Per cent by weight Rubber 15 Vispronal 15 Amorphous paraffin wax (M. P. 155 F.) 19 Methyl abietate 25 Ester gum 25 Glycerine 0.5 Hydroquinone 0.5
The composition is heated to about 180-200 F.
and is spread by any suitable means on the back of the paper used for the tab.
For quantity production it has been found most practicable to coat continuously a web of the paper stock by spreading the composition with a doctor roll heated to about 180-200 F. while supporting the web on a rotating hot roll spaced away suifieiently to produce the desired thickness of adhesive coating. After leaving the coating roll the coated web is passed over a chilled roll to congeal the coating and the liner is applied lightly to the coating. The tabs are then died out from the combined webs. If desired, the paper web may be coated continuously with longitudinally extending stripes of adhesive of the desired width with uncoated stripes therebetween. The web may then be cut along the uncoated stripes to produce coated paper strips having uncoated margins as disclosed in copending application Serial No. 99,648.
Figure 3 illustrates one manner of using the preferred form of the tab for mounting a printed sign 5 by means of two tabs ID. The liner 7 of each of the tabs I is first removed. The uncoated face of each of the tabs 10 is then positioned adjacent a margin of the sign in contact with the back of the sign and the tongue 8 slipped over the upper edge of the sign. Inasmuch as the rear face of the tongue is coated with adhesive it will adhere to the sign with a slight application of pressure of the thumb. The assembly is then pressed by the thumb or fingersto any supporting surface A to which it is desired to attach the sign. Since the back of the tab l0 has a pressure sensitive adhesive coating I it will adhere to the surface owing to the pressure applied thereto. Any number of other tabs may be used similarly to attach the sign or poster to all its margins.
These tabs will retain the sign in place and when it is desired to remove the sign the tabs are simply peeled off the attaching surface without washing, smearing or fouling same.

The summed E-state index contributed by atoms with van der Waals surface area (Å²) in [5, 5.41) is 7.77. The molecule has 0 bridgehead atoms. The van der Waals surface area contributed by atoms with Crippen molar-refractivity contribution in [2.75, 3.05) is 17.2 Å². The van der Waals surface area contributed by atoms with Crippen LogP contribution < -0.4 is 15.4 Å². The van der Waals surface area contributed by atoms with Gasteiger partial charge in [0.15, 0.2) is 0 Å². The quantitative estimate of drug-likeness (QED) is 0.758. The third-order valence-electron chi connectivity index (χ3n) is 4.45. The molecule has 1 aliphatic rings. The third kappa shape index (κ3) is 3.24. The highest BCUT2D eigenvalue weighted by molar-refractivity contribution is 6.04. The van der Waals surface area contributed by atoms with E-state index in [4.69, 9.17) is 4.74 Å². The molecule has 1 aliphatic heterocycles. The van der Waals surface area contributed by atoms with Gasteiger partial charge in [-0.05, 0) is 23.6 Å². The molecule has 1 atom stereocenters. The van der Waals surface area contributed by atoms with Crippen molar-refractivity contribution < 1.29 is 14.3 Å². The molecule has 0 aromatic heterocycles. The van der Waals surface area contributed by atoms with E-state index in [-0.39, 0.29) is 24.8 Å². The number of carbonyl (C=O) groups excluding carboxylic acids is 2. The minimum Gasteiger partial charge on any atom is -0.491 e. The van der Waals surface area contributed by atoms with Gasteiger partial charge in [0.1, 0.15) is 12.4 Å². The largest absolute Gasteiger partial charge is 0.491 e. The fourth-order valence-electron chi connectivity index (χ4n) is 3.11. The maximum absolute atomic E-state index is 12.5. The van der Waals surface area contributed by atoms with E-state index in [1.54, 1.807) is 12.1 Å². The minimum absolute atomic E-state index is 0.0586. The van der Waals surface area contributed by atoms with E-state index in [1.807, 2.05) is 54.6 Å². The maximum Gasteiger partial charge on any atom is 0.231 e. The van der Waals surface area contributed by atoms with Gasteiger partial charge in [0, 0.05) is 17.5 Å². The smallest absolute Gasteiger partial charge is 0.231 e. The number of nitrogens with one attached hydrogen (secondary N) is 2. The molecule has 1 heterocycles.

The provision of score lines II and I2 facilitates the use of the tab as an attaching hinge for any desired sheets, posters and the like. When it isdesired to use the tabs ID as an attaching hinge the liner 1 is first removed therefrom and the tabs positioned as illustrated in Figure 4 with the adhesive coating l5 contacting the printed front face of the sign 5 and the tongue 8 overlapping the edge of same. The assembly illustrated in Figure 4 is then attached to a supporting surface A by pressing the tabs Iii in upside position with the printed face of the sign adjacent the attaching surface A as shown in Figure 5. The sign 5 is then folded over on lines H and I! to assume the position shown in Figure 6.
Portion l of the tab and tongues 8 are thus affixed to the attaching surface and portion 2 of the tab is affixed to the sign 5. When the sign is in position as shown in Figure 6 only the tongues 8 are visible.
The preferred form of my tab is capable of being used in many novel and striking ways. Figure 7 illustrates the use of my tabs for linking two signs 5 and 5' together and aflixing them to any desired surface A by means of four tabs l0.
Obviously many other novel uses may be made of my tab. Figure 8 illustrates a package having a wrapper 20 sealed with a tab 10. Figure 9 illustrates the use of my tabs ID as hinges for paper sheets 2|. Figure 10 illustrates a method of hinging three sheets 22, 23, and 24 by means of a tab 40. Portiofi I of the tab is applied to sheet 22, tongue 8 is applied to sheet 23, and portion 2 of the tab is aflixed to sheet 24. One or more of the tabs ID are employed depending upon the number and size of the sheets to be hinged together.
Many other uses will naturally suggest themselves and it is not my intention to restrict the scope of use of my tab to the examples herein enumerated. The structure of my tab is also not restricted to the particular contour or form illustrated or to any specific materials used therefor, and it is intended to include all changes and modifications within the spirit of the invention as defined in the appended claims.
1. An adhesive unit comprising a base sheet of suitable contour coated on one face thereof with a pressure sensitive adhesive, the said face of the base sheet being uncoated at a marginal portion thereof, an integral tongue in said base sheet located within the area defined by said pressure sensitive adhesive coating and a peelable cover strip protecting said pressure sensitive adhesive coating and having substantially the same contour and area as said base sheet.
2. An adhesive unit comprising a substantially rectangular base sheet of paper coated on one face thereof with a pressure sensitive adhesive, said base sheet being uncoated at two parallel margins thereof, an integral tongue in said base sheet located within the area defined by said pressure sensitive adhesive coating, and a peelable cover strip protecting said pressure sensitive adhesive coating and having substantially the same contour and area as said base sheet.
3. An adhesive unit comprising a substantially rectangular base sheet of paper coated on one face thereof with a pressure sensitive adhesive, said base being uncoated at least at one margin thereof, an integral tongue in said base sheet located within the area defined by said pressure sensitive adhesive coating, score lines in said base sheet extending from the base of said tongue to the edges of said base sheet to afford a hinge, and a peelable cover strip protecting said pressure sensitive adhesive coating and having substantially the same contour and area as said base sheet.
' ARTHUR B. MULL.